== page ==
Crocs, Dawgs decade-long legal battle over clogs moves to Canadian courts


VANCOUVER — A legal battle between the maker of ubiquitous plastic clogs and a Saskatchewan footwear company escalated as both filed lawsuits against the other in Canada, moving a decade-long dispute outside the U.S.

Crocs, Inc. filed a suit against Saskatoon-based Double Diamond Distribution Ltd. earlier this month alleging the company, which makes and sells Dawgs shoes, infringes on its design.

Crocs said its mammoth clogs — the company’s classic plastic clog with a backstrap — and its similar shearling lined version are protected by U.S. patents and a certificate of registration under Canada’s Industrial Design Act.

The company alleged in its statement of claim that the competitor’s so-called fleece Dawgs copy its product design.

None of the allegations have been proved in court.

Crocs wants Double Diamond to give them or destroy any of its products that mimic its Crocs design and unspecified financial damages, among other monetary pay outs.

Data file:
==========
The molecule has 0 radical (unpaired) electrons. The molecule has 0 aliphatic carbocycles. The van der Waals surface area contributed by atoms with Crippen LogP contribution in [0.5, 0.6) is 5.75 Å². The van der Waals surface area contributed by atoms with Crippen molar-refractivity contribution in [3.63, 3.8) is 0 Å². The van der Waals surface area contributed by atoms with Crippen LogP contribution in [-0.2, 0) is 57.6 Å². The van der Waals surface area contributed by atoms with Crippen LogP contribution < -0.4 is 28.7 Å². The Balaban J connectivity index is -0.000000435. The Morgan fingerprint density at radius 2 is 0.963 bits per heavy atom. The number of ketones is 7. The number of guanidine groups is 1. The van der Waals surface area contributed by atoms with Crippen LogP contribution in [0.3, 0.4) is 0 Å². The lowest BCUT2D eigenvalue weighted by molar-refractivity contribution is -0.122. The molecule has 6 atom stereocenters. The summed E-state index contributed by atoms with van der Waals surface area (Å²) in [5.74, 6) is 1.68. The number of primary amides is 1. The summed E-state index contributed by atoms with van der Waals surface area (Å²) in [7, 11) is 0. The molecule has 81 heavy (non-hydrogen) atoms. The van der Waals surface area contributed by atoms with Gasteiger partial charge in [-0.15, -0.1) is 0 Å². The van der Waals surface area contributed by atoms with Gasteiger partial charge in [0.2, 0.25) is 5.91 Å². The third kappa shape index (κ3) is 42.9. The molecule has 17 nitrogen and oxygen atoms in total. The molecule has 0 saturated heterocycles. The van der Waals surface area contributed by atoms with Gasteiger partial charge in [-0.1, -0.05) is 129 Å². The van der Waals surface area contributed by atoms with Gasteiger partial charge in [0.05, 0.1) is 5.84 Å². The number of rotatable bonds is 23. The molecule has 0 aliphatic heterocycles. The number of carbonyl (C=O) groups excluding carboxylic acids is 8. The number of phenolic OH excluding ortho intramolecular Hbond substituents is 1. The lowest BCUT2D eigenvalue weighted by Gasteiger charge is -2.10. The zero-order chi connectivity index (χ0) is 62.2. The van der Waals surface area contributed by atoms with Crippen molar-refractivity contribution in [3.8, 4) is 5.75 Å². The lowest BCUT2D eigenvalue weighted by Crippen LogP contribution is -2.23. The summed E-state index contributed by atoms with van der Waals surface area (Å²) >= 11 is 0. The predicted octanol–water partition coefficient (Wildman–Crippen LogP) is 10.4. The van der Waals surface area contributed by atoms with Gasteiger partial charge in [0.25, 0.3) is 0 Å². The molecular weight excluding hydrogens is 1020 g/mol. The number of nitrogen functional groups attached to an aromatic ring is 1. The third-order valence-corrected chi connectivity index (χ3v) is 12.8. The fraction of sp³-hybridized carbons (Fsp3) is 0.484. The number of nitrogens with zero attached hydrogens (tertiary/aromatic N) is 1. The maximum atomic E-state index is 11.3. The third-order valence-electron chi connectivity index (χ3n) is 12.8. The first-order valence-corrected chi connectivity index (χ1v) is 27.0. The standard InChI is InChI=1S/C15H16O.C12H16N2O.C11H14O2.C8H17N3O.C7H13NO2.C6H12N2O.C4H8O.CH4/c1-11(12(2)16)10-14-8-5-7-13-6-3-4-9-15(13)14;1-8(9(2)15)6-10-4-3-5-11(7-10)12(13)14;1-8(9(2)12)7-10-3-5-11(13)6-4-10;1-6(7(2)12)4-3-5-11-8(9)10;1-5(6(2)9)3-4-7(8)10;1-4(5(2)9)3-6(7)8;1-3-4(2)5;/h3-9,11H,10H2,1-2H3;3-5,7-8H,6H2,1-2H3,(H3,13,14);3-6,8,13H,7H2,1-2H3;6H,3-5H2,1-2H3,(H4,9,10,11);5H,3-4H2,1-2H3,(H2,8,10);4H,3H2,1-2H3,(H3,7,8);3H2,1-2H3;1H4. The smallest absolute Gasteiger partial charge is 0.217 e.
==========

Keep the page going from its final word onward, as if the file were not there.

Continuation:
“That’s a very weak patent. I’m not too concerned about that,” said Steven Mann, CEO of Double Diamond and its American counterpart, USA Dawgs Inc.

The company’s lawyers are working on a statement of defence, Mann said, adding his design has about 35 differences when compared to the Crocs shoe.

He believes his clog competitor filed the suit as “a retaliation complaint” after his filing in a Saskatoon court targeting Crocs several days prior

Double Diamond alleges Crocs misled consumers and retailers since 2003 by claiming the Croslite material it uses to make all its shoes is patented.

The statement of claim alleges the material was never patented and points to recent financial filings where the company says Croslite is not patented, despite promotional material claiming otherwise. The false statements steered business away from competitors to Crocs, it reads.

None of the allegations have been proven in court, and Crocs, which has yet to file a statement of defence, said they are without merit.

“Any allegations made by Dawgs are a tactic to harass the company and its employees,” the statement read.

Merchant Law Group LLP, which is representing Double Diamond, also launched a class-action lawsuit a few days later on behalf of lead plaintiff Timothy Ducie and anyone who has purchased Crocs made with Croslite. The suit makes the same allegations.

Crocs denies the allegations in that suit as well.

Mann said he filed his suit as “a survival move” and said the two companies have been embroiled in legal battles since 2006 with similar suits ongoing in the States.


Aleksandra Sagan, The Canadian Press